Part of the reason is that the jobs available to young adults have been so crappy, underpaid, and futureless that they don’t have much money to spend, especially if they are trying to pay student loans. Also, or perhaps therefore, those young people aren’t yet buying homes. Despite historically low interest rates, many still can’t and many more prefer not to. Since they have never known exorbitant interest rates, they do not have an experiential apprehension of the hideousness of double-digit interest. The irresistible opportunity to build relatively inexpensive equity toward non-payment of rent one day falls on deaf ears. So does the notion that, for so long as they rent, they will remain at the economic mercy of landowners. They accept this, even in reasonably priced markets. Not all, but more than pure economics explain.

Sears never did mean too much to apartment-dwellers.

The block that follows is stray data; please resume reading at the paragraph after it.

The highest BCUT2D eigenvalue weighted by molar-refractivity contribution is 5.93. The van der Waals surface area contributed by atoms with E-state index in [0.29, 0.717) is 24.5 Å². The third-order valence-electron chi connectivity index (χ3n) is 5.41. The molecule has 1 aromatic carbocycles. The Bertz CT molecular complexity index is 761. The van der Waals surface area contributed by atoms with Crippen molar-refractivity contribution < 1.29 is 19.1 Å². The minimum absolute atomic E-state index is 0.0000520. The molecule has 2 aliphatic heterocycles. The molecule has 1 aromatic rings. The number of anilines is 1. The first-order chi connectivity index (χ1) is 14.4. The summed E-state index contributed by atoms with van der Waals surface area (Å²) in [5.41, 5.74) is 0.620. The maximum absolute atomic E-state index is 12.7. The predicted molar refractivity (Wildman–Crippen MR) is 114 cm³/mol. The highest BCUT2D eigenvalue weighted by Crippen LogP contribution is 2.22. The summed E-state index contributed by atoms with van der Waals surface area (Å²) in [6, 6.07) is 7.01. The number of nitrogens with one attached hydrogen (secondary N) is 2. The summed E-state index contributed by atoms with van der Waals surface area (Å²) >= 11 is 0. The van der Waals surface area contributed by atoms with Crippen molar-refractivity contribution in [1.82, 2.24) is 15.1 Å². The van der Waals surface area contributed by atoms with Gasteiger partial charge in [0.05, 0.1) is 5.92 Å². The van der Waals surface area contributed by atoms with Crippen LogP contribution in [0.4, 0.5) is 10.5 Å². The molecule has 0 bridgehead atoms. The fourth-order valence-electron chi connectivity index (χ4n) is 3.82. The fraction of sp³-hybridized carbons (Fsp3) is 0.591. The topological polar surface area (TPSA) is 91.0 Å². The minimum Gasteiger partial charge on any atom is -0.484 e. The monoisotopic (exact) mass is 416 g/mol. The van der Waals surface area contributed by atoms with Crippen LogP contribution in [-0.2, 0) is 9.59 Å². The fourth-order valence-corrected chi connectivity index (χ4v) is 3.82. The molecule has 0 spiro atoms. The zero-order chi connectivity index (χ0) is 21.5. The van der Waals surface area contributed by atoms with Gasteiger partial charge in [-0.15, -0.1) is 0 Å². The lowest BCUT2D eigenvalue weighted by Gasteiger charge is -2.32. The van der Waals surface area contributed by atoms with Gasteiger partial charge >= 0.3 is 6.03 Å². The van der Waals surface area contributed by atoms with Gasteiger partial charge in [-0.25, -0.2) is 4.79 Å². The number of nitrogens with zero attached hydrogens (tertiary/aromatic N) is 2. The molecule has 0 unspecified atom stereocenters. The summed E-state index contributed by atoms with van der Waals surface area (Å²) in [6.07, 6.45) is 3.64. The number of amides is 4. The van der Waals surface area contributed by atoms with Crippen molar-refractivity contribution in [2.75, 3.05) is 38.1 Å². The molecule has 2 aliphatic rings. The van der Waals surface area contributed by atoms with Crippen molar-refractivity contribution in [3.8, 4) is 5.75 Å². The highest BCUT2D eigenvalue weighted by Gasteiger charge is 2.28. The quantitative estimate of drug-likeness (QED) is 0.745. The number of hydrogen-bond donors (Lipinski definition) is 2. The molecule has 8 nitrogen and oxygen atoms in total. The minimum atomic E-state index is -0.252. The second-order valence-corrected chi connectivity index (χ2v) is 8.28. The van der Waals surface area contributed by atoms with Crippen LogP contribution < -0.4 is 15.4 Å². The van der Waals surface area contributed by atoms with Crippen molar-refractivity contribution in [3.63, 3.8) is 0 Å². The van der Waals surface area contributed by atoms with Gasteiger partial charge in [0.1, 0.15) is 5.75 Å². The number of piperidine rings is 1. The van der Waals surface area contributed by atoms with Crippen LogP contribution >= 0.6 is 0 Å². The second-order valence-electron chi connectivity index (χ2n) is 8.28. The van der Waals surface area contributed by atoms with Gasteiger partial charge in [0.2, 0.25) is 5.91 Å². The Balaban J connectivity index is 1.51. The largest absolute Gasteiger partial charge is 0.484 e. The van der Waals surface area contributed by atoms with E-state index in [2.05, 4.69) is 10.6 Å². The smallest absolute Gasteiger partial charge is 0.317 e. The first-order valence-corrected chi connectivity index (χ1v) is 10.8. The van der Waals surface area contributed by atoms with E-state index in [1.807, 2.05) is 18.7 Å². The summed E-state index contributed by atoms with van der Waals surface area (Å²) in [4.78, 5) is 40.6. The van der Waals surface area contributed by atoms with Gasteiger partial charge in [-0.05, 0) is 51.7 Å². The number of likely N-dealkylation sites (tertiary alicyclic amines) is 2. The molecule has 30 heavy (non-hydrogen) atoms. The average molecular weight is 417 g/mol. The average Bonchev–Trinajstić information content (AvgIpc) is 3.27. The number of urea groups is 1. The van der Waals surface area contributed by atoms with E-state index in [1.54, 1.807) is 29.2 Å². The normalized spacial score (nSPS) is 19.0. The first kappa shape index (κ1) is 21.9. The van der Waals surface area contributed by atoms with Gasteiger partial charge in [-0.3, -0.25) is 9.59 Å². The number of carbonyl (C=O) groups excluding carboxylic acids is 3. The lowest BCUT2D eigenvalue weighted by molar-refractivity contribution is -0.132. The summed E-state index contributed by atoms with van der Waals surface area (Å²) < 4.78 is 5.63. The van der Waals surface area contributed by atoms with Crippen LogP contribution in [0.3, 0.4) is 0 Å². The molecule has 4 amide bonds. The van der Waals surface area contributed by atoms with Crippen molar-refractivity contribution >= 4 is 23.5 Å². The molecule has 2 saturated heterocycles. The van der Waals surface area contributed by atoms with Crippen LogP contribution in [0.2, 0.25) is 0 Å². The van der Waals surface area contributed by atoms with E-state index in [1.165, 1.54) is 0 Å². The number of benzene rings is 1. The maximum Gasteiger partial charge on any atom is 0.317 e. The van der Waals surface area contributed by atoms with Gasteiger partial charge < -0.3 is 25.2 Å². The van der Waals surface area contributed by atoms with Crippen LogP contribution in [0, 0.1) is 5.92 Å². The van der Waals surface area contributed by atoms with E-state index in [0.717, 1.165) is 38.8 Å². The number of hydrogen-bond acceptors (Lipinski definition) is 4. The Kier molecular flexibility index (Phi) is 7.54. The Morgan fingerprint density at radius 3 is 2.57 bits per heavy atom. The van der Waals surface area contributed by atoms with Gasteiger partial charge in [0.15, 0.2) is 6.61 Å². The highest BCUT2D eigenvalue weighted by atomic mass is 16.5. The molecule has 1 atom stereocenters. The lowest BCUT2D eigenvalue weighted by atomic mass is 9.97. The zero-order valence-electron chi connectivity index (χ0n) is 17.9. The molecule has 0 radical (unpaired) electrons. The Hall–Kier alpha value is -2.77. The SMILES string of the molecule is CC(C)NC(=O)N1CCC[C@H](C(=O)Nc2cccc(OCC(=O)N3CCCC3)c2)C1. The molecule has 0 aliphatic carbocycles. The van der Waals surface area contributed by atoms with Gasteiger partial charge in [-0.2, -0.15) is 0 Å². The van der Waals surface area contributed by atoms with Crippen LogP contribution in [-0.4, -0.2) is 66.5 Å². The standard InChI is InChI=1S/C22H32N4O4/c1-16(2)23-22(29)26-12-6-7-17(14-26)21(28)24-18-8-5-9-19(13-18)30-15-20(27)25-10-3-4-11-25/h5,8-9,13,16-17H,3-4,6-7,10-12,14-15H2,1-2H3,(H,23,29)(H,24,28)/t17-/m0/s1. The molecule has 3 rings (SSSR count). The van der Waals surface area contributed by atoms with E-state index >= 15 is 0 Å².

Once I became clever enough, then old enough to obtain more interesting depictions of the feminine form than Sears and Ward could publish in a catalog, Sears fell off my radar. I survived high school, attended college, went to work, paid my student loans (the sum total of which were roughly 1/4 of one year’s pay), and lived in one-bedroom apartments. I also had frequent enough opportunities to view the feminine form, live and in person, that I no longer cared whether I received a catalog. I was past toys, at least the kind found in a catalog. I didn’t go “clothes shopping.” If I needed suits, I went to a store that focused on suits. If I needed socks, I sure as hell wasn’t going to battle mall parking and traffic just so I could have the Sears experience.